17. The vehicle wheel alignment system of claim 1 wherein the processing system is configured to compare toe angles of the same wheel at different times and to determine whether the centering of the steering wheel is acceptable based on the comparison.
18. A vehicle wheel alignment system comprising:
wheel alignment sensors configured to measure toe angles of steerable wheels on the vehicle;
a user interface configured to communicate information to a user;
a processing system configured to determine whether a steering wheel on the vehicle is substantially centered with respect to the steerable wheels based at least in part on determining whether the toe angles are substantially equal; and
a rotational position sensor that is different from the wheel alignment sensors and that is configured to measure the rotational position of the steering wheel.
19. A process for verifying the alignment of steerable wheels in a vehicle having a steering wheel and linkages between the steerable wheels and the steering wheel that has hysteresis comprising:
rotating the steering wheel in a first direction while the vehicle is at rest at least until the rotation causes the steerable wheels to turn;
rotating the steering wheel in a second direction opposite the first direction while the vehicle is at rest until the toe angles of the steerable wheels are substantially equal; and
determining whether there is a misalignment between the steering wheel and the steerable wheels based on whether the steering wheel is substantially centered.
20. The process of claim 19 further comprising communicating information about an adjustment that would substantially compensate for a misalignment between the steering wheel and the steerable wheels.
21. A process for verifying the alignment of steerable wheels in a vehicle having a steering wheel and linkages between the steerable wheels and the steering wheel that has hysteresis comprising:
rotating the steering wheel in a first direction while the vehicle is at rest at least until the rotation causes the steerable wheels to turn;
rotating the steering wheel in a second direction opposite the first direction while the vehicle is at rest until the steering wheel is substantially centered; and
determining whether there is a misalignment between the steering wheel and the steerable wheels based on whether the toe angles of the steerable wheels are substantially equal.
22. The process of claim 21 further comprising communicating information about an adjustment that would substantially compensate for a misalignment between the steering wheel and the steerable wheels.
Description
BACKGROUND

1. Technical Field

This disclosure relates to vehicle wheel alignment systems.

2. Description of Related Art

Wheels on a vehicle are often realigned. The vehicle is typically driven into an alignment bay, put onto an alignment lift, and attached to wheel alignment sensors.

On some cars, the camber and toe of the rear wheels may be aligned first, the rear thrust angle may be determined, the caster and camber of the front wheels may be aligned next, the steering wheel may be locked in its level position, and the toe of the front wheels may be aligned last. The alignment sensors are usually then detached from the vehicle and the vehicle is road tested. During the road test, the rotational position of the steering wheel is examined while the vehicle is traveling straight to verify that the steering wheel is level.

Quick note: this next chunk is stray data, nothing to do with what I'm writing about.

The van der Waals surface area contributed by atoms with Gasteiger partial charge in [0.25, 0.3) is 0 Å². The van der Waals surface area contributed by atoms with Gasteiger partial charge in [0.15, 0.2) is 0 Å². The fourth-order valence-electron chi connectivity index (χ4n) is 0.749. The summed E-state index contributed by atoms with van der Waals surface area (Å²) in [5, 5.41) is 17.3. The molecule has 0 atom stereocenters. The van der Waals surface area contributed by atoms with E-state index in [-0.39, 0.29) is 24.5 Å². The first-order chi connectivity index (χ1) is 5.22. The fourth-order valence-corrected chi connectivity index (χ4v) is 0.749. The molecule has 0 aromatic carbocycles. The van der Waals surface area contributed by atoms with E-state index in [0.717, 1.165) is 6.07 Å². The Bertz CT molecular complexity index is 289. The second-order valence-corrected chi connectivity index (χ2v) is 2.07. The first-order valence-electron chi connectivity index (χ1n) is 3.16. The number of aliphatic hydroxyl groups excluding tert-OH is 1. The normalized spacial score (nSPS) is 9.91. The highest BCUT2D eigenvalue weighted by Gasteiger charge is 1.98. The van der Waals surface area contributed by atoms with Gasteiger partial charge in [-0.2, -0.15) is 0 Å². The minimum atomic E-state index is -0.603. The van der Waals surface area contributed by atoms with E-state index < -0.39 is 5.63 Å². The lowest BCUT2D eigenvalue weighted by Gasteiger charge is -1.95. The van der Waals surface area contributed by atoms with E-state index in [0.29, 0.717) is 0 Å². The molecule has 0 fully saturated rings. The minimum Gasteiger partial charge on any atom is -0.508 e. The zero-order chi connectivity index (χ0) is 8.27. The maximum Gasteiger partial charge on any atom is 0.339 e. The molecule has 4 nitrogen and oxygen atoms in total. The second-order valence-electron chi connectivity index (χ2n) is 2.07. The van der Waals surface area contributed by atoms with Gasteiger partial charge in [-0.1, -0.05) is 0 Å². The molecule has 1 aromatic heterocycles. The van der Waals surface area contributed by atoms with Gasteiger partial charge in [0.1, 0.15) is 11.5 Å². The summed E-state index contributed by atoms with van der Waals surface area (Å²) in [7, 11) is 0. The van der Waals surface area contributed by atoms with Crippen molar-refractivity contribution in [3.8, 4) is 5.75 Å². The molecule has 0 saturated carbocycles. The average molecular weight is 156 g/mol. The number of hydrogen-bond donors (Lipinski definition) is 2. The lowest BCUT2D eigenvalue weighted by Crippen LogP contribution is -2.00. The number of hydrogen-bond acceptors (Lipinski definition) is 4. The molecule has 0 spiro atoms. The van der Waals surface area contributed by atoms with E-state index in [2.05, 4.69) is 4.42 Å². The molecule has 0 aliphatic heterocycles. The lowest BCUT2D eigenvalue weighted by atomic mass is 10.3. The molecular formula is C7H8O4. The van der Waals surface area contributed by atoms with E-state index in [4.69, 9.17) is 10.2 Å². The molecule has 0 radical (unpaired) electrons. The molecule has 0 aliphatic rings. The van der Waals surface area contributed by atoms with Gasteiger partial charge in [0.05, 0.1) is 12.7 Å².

Sometimes, the steering wheel will not be level while the vehicle is traveling straight, even though the front toe was adjusted while the steering wheel was locked in its level position. The linkage between the steering wheel and the front wheels often has a small degree of hysteresis. This hysteresis may allow the front wheels to turn during the alignment process, even though the steering wheel has been locked in its level position.

This misalignment may require the vehicle to be returned to the alignment bay, the alignment sensors to be reattached, the vehicle to again be raised on the lift, and the front wheels to be realigned. This adds to the cost of the alignment and the time it takes to complete. This misalignment is also sometimes not detected by the technician, sometimes causing customer dissatisfaction.

SUMMARY

A vehicle wheel alignment system may include wheel alignment sensors configured to measure toe angles of steerable wheels on the vehicle, a user interface configured to communicate information to a user, and a processing system. The processing system may be configured to cause the user interface to communicate instructions to rotate a steering wheel on the vehicle and to communicate centering information that is pertinent to whether the steering wheel is substantially centered with respect to the steerable wheels based at least in part on the toe angles.

These, as well as other components, steps, features, objects, benefits, and advantages, will now become clear from a review of the following detailed description of illustrative embodiments, the accompanying drawings, and the claims.

BRIEF DESCRIPTION OF DRAWINGS

FIG. 1 is a block diagram of a vehicle wheel alignment system incorporating a steering wheel level verification system.

FIGS. 2( a)-(d) illustrate a process for testing the centering of a steering wheel using the wheel alignment system illustrated in FIG. 1.